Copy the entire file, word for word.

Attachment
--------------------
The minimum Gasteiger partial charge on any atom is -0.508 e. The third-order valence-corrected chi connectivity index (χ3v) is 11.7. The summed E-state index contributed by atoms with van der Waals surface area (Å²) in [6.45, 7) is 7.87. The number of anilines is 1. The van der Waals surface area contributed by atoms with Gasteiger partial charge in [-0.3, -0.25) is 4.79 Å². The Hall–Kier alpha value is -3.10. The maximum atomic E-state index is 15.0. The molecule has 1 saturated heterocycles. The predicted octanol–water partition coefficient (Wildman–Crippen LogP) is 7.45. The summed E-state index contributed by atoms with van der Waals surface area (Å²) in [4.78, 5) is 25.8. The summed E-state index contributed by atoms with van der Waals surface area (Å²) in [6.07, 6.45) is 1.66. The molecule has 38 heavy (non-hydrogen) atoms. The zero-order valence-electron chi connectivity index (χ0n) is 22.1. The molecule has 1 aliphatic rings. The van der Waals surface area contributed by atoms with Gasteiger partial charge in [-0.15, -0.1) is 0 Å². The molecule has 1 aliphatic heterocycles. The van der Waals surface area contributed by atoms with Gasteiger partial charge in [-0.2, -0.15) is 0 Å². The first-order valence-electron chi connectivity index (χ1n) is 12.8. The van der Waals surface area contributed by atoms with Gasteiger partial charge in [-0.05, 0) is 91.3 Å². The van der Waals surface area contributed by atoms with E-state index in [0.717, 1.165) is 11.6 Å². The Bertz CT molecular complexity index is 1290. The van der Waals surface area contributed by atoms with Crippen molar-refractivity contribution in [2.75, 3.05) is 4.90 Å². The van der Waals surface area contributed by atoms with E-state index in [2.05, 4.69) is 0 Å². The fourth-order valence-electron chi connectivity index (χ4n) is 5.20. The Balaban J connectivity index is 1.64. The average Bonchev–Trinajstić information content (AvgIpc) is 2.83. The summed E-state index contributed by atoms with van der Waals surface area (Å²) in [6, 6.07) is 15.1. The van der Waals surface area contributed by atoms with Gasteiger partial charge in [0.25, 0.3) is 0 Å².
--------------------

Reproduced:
The minimum Gasteiger partial charge on any atom is -0.508 e. The third-order valence-corrected chi connectivity index (χ3v) is 11.7. The summed E-state index contributed by atoms with van der Waals surface area (Å²) in [6.45, 7) is 7.87. The number of anilines is 1. The van der Waals surface area contributed by atoms with Gasteiger partial charge in [-0.3, -0.25) is 4.79 Å². The Hall–Kier alpha value is -3.10. The maximum atomic E-state index is 15.0. The molecule has 1 saturated heterocycles. The predicted octanol–water partition coefficient (Wildman–Crippen LogP) is 7.45. The summed E-state index contributed by atoms with van der Waals surface area (Å²) in [4.78, 5) is 25.8. The summed E-state index contributed by atoms with van der Waals surface area (Å²) in [6.07, 6.45) is 1.66. The molecule has 38 heavy (non-hydrogen) atoms. The zero-order valence-electron chi connectivity index (χ0n) is 22.1. The molecule has 1 aliphatic rings. The van der Waals surface area contributed by atoms with Gasteiger partial charge in [-0.15, -0.1) is 0 Å². The molecule has 1 aliphatic heterocycles. The van der Waals surface area contributed by atoms with Gasteiger partial charge in [-0.2, -0.15) is 0 Å². The first-order valence-electron chi connectivity index (χ1n) is 12.8. The van der Waals surface area contributed by atoms with Gasteiger partial charge in [-0.05, 0) is 91.3 Å². The van der Waals surface area contributed by atoms with E-state index in [0.717, 1.165) is 11.6 Å². The Bertz CT molecular complexity index is 1290. The van der Waals surface area contributed by atoms with Crippen molar-refractivity contribution in [2.75, 3.05) is 4.90 Å². The van der Waals surface area contributed by atoms with E-state index in [2.05, 4.69) is 0 Å². The fourth-order valence-electron chi connectivity index (χ4n) is 5.20. The Balaban J connectivity index is 1.64. The average Bonchev–Trinajstić information content (AvgIpc) is 2.83. The summed E-state index contributed by atoms with van der Waals surface area (Å²) in [6, 6.07) is 15.1. The van der Waals surface area contributed by atoms with Gasteiger partial charge in [0.25, 0.3) is 0 Å².